The portability of these tubs, combined with their toughness, makes a good option to place on a deck. Since these hot tubs are a fairly simple design, they are also cheap. While not quite as cheap as inflatable tubs, they can still check in at around $2000. Higher priced models are bigger and offer more features, but still don’t compare to the hefty price tag of an acrylic.

A roto-molded tub runs on a regular household, 15-volt outlet. That means they are not huge drains on your electrical bill. The downside is that it takes a long time to heat them because the pump and heater are designed to work on the said outlet. Also, they lose heat quickly due to their all-plastic body.

Do You Need a Permit for a Hot Tub?

Sometimes. A permit is fast becoming a requirement for many municipalities across North America. Check with your local building services department to find out if it is required where you live.

For instance, you do not need a permit for a hot tub if you live in Houston. In Tampa, you don’t need a permit if the hot tub is not hooked up to plumbing or hard-wired to your electrical system. However, you do need one if you live in Toronto or Los Angeles then you do need a permit for a hot tub.

Remember, you do not need to erect a fence around your hot tub if you have a cover that locks. This will ensure your hot tub passes code.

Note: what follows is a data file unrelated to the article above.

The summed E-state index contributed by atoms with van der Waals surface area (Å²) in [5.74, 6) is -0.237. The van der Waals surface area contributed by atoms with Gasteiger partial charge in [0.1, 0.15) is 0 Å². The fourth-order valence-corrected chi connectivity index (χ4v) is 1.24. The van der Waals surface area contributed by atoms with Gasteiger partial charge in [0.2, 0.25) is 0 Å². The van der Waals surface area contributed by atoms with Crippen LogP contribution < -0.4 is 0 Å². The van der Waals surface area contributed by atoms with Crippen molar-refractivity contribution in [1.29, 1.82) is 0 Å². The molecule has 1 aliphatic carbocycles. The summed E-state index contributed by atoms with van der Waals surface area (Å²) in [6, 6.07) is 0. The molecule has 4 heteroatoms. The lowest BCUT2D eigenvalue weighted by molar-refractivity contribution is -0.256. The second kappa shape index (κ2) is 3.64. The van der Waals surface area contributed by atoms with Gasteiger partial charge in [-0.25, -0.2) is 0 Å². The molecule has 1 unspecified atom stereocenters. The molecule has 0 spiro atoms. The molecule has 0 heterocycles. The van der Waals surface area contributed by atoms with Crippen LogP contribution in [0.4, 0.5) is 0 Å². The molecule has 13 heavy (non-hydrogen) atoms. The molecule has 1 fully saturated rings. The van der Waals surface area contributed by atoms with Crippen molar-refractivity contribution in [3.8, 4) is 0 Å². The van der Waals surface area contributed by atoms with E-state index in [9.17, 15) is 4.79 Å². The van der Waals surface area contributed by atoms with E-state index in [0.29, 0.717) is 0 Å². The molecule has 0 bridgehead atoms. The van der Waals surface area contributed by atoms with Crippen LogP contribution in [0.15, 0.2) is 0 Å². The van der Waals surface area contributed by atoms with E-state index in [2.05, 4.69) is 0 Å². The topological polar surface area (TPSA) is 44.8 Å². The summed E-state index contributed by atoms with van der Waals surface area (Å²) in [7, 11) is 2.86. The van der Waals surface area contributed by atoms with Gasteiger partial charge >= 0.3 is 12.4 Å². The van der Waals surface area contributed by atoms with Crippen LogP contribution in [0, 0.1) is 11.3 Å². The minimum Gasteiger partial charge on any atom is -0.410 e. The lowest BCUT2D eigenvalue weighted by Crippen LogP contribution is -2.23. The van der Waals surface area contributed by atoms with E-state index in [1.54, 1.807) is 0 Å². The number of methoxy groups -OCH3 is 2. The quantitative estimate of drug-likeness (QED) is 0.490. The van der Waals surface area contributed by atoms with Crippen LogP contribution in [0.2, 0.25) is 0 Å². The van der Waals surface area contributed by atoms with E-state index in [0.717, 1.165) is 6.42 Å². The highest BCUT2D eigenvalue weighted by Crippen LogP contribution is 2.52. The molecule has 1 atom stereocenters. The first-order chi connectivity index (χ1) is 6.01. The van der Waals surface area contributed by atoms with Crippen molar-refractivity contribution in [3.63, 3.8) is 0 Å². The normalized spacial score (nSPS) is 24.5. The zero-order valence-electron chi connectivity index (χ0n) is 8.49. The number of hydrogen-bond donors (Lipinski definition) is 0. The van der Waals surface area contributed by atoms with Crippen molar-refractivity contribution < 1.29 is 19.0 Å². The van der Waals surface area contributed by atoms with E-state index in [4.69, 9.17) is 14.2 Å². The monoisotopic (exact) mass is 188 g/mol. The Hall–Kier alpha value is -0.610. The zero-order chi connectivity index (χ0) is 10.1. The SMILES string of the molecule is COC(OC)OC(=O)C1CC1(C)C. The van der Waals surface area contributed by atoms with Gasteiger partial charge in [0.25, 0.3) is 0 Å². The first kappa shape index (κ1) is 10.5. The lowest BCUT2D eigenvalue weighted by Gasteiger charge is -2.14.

A deck with a railing over 6 ft. from the ground, with locking gates at all entry points, will also suffice for a hot tub on a deck without a locking cover.

Lastly, some jurisdictions only require permits for hot tubs that have an 8 foot or longer stretch of open water. Smaller hot tubs in those places do not require permits.

Hot Tub On Deck Weight

Luckily, determining the weight of your hot tub empty, filled, and fully occupied by a group of people is fairly simple. Since we know that water weighs about 8.3 pounds per gallon, we can accurately calculate hot tub loads.

Therefore, we’ll simply be taking the manufacturer’s specs for the dry weight of hot tubs and the average weight of the North American adult – 178 pounds. Combine those two factors with our weight of water per gallon, and we can easily discern if your deck can handle any type of hot tub.